We'd heard of 3 summer runs being taken at the confluence of the Calawah, but hadn't seen any fish ourselves. Not even when looking into the water with polarized lenses from a driftboat.

Suddenly, while fishing from the anchored boat, I hooked up into a decent sized fish. It wasn't very big, maybe only 3 or 4 lbs and 19" or 20" max, but it put up a great fight. Almost had it tired out when my leader parted, right in the middle of the loop of my loop knot. My knots didn't fail, Its just that 6# fluorocarbon isn't really strong enough for summer run steelhead. I was aware that I had only 6# test, and was trying to baby it, but I think that the leader just frayed and broke where it went thru the eye of the hook.
My 6 wt rod was more than enough to handle this sized fish, especially if I had been fishing while wading. I might have had better luck getting it in if I had been able to slide it over into the softer water of the shallows, instead of having Befishin' trying to net it from the boat in the faster flowing water.

I know that if I have strong enough leader and good knots, the 6 wt is fine for fish up to around 8# or so. I've landed 10# trout in lakes on lighter gear and 4X tippet.

I retied with 10# fluoro. Didn't have any 8# along, but even with a bulky loop knot, the 10# didn't seem to draw fewer strikes from the cutthroat or smolts.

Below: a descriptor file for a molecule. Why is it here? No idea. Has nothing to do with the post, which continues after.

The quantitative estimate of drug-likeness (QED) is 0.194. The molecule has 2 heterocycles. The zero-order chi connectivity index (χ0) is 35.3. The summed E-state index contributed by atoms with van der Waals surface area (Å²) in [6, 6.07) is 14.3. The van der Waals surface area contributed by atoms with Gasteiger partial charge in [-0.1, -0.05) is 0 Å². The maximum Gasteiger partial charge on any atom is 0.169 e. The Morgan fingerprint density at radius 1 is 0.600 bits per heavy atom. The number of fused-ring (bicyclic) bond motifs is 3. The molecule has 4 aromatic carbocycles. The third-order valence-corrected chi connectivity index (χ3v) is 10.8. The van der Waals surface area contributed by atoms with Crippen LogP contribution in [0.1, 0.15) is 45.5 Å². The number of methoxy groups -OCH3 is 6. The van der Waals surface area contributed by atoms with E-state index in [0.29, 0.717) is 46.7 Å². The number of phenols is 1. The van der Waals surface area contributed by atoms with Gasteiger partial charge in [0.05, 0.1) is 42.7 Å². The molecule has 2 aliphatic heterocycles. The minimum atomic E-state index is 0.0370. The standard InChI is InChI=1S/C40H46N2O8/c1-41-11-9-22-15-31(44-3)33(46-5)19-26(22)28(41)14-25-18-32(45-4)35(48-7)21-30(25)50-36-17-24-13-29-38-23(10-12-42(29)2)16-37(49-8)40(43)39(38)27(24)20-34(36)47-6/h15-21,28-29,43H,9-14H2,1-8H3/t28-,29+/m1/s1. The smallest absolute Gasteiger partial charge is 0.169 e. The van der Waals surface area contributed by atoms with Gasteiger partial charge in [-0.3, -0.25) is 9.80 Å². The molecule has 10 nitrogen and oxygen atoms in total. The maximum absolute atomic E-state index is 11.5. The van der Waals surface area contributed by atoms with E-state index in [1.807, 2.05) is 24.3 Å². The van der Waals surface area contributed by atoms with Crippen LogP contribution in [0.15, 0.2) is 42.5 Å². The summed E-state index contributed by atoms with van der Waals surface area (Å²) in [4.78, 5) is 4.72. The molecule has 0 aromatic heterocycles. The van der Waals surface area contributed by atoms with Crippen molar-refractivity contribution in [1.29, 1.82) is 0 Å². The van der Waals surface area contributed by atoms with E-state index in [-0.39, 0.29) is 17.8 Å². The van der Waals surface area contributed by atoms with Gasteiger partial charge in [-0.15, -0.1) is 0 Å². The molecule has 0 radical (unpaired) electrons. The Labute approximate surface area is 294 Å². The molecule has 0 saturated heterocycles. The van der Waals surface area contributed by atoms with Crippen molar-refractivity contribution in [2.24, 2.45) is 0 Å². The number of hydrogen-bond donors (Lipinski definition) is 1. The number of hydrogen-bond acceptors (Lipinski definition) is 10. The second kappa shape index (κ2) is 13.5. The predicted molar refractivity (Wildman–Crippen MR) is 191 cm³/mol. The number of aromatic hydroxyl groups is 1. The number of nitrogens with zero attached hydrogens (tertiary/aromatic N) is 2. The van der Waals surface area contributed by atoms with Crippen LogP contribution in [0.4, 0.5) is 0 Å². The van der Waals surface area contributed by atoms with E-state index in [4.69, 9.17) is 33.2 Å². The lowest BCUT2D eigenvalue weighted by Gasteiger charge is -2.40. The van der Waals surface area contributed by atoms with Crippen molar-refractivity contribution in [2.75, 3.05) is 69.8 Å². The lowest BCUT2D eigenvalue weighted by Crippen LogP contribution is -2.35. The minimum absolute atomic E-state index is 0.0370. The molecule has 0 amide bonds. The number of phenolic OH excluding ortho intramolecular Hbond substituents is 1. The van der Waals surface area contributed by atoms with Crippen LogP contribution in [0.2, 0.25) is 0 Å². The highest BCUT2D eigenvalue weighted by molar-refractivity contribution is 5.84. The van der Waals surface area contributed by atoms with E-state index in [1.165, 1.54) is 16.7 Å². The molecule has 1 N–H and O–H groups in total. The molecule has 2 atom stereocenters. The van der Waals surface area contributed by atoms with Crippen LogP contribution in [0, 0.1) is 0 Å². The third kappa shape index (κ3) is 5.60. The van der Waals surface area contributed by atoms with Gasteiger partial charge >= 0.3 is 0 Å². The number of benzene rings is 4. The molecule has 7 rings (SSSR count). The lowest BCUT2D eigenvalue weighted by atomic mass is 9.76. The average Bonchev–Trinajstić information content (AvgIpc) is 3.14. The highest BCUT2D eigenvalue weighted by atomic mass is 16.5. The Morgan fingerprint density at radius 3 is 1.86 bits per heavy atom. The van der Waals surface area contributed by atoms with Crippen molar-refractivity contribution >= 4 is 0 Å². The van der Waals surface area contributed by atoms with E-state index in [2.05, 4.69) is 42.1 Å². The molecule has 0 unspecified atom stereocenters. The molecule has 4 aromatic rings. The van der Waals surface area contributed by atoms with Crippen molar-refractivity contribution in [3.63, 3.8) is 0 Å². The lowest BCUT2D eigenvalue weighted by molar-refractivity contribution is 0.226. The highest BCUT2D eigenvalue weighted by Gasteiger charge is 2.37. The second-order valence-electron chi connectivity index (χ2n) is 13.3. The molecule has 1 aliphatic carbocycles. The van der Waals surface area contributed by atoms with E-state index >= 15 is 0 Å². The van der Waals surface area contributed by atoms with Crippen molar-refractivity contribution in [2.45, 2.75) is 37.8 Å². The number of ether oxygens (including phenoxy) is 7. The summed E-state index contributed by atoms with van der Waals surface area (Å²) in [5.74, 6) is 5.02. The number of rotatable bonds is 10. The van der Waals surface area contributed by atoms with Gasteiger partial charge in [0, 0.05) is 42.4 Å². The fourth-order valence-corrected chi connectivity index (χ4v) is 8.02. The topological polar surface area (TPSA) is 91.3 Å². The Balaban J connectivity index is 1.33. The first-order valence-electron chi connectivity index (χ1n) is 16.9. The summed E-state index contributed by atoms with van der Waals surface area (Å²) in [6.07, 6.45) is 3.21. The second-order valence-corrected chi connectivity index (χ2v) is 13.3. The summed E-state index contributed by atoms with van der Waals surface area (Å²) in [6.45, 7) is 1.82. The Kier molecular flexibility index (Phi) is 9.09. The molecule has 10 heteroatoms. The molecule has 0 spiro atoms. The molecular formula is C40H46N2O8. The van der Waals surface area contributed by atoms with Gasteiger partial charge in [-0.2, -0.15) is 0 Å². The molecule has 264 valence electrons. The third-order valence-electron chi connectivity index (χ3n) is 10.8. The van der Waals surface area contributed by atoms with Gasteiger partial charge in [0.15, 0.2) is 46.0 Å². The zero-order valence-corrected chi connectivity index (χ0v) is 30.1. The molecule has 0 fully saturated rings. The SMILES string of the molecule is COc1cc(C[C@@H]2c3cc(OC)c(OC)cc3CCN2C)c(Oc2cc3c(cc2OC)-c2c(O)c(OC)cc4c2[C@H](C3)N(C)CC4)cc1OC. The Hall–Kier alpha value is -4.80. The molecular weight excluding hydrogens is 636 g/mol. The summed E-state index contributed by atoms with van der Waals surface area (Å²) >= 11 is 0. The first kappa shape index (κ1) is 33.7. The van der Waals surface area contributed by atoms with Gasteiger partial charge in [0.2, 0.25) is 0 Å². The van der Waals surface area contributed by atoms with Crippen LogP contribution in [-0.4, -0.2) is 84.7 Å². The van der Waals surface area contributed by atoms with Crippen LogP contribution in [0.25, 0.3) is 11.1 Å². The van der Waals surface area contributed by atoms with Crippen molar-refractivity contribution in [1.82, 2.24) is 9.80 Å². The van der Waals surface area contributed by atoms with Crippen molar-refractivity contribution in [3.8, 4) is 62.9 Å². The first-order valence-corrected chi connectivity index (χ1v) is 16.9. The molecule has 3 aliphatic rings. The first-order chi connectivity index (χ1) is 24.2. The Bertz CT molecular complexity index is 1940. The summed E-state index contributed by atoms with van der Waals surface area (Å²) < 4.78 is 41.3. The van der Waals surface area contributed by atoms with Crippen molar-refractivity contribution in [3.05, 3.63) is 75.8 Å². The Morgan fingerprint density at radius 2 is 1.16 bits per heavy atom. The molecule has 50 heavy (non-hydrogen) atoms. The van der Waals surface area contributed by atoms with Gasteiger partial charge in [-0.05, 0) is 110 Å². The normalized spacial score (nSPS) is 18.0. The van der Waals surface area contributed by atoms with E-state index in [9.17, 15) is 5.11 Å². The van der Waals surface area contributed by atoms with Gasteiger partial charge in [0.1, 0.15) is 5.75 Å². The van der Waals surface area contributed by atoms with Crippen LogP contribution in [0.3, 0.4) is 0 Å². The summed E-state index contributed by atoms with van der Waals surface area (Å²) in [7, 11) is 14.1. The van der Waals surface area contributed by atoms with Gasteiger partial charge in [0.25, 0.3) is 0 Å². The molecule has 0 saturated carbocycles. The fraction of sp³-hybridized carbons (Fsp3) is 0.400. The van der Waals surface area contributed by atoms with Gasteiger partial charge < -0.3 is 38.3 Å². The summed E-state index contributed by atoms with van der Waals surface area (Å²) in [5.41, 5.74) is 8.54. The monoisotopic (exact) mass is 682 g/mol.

I tried fishing my 8 wt single hander with a heavy sink-tip through some of the deeper runs, and hated using it. I just don't enjoy casting heavy sink tips.


All depends on the river and fish..there are rivers in b.c. famous for it's huge summer runs and they are insanely strong fish...I fish a 7wt spey on those rivers but keep an 8wt as back up in case of super strong winds...still I find the 7wt enough..

Rivers down lower mainland and wa. a 6wt spey is more then enough IMHO...christ I used my 7wt this weekend just because I wanted to try out my new reel...hooked a hot fish and it sang nicely but it was still way overkill for those fish in that river...

For the most part when fishing summer runs if I use a tip it's a type 3..most of the time I'm using floating tips or polyleaders...these fish are aggressive and will come to the fly so you don't need huge shit or you'll just scare them....think that's why you've hooked up as have others fishing for SRC...my flies are small trouty flies that are easy to cast and fun to fish and work great on a lighter set up...

Now salmo is heading for the dean and ralf is there now...I would be comfortable using my 7wt there but would have the 8wt just because you could hook a king...my rivers I don't have to worry though..


Richard E

Active Member
I think a while ago there was a post about people using 7wt's for summer steel is it really a good idea I would like to get into steelhead is a 7wt good or should I bump up to an 8wt I already have a 7wt rod
The 7 weight is a quintessential summer steelhead rod. No need to bump up to 8 weight for summer steelies.